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The Social Question
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By Gayla Ferguson, MPH and Linda Highfield, PhD
UTHealth School of Public Health
At the heart of the Houston-based Accountable Health Communities (AHC) project is a stark fact: the $3.5 trillion the United States spends annually on cutting edge medical interventions is only responsible for about 10% of a person’s health outcomes. In contrast, the under-resourced and often overlooked upstream drivers of health, such as food access, housing, transportation, and personal finance, are responsible for up to 40%.
That 40% is the target of the AHC project, which is funded by the Centers for Medicare and Medicaid Services (CMS), and is being conducted at UTHealth School of Public Health in partnership with Memorial Hermann Health System, Harris Health System and UT Physicians. In particular, the project is based on the idea that addressing a patient’s social needs during routine health care visits, emergency department visits, or labor and delivery stays can reduce healthcare utilization and cost and improve health outcomes.
At each program site, Medicare and Medicaid patients are screened for social needs in five domains: housing instability, food insecurity, difficulty paying bills, transportation and personal safety. They’re then provided a referral to community resources to address identified needs. A subset of patients receives additional assistance, or “navigation,” in order to facilitate their connection to community agencies and services. Navigation can include assisting with requirements like paperwork and counseling them through any barriers and concerns they may have.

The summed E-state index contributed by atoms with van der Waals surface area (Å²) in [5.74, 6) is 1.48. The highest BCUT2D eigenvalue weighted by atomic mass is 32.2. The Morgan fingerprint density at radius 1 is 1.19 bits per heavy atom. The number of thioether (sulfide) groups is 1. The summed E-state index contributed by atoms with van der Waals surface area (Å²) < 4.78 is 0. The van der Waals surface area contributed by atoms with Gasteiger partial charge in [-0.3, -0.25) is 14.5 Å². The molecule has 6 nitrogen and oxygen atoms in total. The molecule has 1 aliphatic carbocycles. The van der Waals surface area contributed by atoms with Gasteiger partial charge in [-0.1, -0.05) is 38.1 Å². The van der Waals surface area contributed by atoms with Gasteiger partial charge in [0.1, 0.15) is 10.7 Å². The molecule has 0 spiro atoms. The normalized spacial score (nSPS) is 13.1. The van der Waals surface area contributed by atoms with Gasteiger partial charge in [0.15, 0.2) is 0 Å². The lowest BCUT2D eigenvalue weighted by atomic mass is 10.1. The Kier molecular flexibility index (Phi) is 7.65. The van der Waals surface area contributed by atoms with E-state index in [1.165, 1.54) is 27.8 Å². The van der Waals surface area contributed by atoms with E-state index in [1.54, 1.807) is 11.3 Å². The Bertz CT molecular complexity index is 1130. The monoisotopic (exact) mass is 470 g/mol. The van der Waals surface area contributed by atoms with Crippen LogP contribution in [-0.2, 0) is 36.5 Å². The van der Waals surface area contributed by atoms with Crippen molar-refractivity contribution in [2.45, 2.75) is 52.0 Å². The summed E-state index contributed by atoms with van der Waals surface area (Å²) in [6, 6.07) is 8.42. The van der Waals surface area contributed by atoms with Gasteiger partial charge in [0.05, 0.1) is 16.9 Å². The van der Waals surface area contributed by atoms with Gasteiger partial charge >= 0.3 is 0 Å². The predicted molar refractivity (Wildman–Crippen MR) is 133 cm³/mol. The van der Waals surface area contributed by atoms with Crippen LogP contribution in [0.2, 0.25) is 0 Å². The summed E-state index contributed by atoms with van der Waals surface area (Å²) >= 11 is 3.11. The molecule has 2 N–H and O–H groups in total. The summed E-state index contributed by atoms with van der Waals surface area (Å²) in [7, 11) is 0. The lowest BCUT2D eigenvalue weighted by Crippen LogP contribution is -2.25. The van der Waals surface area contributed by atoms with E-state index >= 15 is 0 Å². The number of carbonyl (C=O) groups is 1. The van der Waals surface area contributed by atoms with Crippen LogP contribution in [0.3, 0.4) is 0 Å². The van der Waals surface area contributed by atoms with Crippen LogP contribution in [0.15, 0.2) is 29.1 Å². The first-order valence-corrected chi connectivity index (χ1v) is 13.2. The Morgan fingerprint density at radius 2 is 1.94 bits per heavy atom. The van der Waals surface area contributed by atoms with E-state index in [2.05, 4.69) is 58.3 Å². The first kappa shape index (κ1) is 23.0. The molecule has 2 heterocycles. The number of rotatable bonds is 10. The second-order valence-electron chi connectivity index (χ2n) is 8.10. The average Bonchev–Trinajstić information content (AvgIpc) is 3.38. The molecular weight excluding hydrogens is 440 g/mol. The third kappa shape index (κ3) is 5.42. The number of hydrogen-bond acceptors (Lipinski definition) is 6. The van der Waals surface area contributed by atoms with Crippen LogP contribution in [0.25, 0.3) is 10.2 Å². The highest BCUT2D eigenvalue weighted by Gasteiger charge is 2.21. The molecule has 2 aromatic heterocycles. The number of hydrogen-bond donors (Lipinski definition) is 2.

In order to implement these programs effectively, AHC assigns an implementation team to each site. The team works with staff and patients to develop a comprehensive, written plan for program implementation, and train staff on each phase of the process. This training includes more classroom-like instruction as well as hands-on practice screening, referring, providing navigation to actual patients.
When the healthcare staff is ready, the AHC training team trades roles and shadows the staff as they implement the program. Over time, the staff become so versed in the protocols that they are able to not only train new staff themselves and continually revise and refine the overall structure.
The AHC training team’s approach has led to a greater than 90% opt-in rate for patient navigation, which is one of the highest success rates in the AHC model nationally. To date, the AHC team has trained 26 staff members. The AHC implementation teams have screened and referred 4,400 patients for social needs and navigated 1,200 patients to community resources in just over six months of implementation.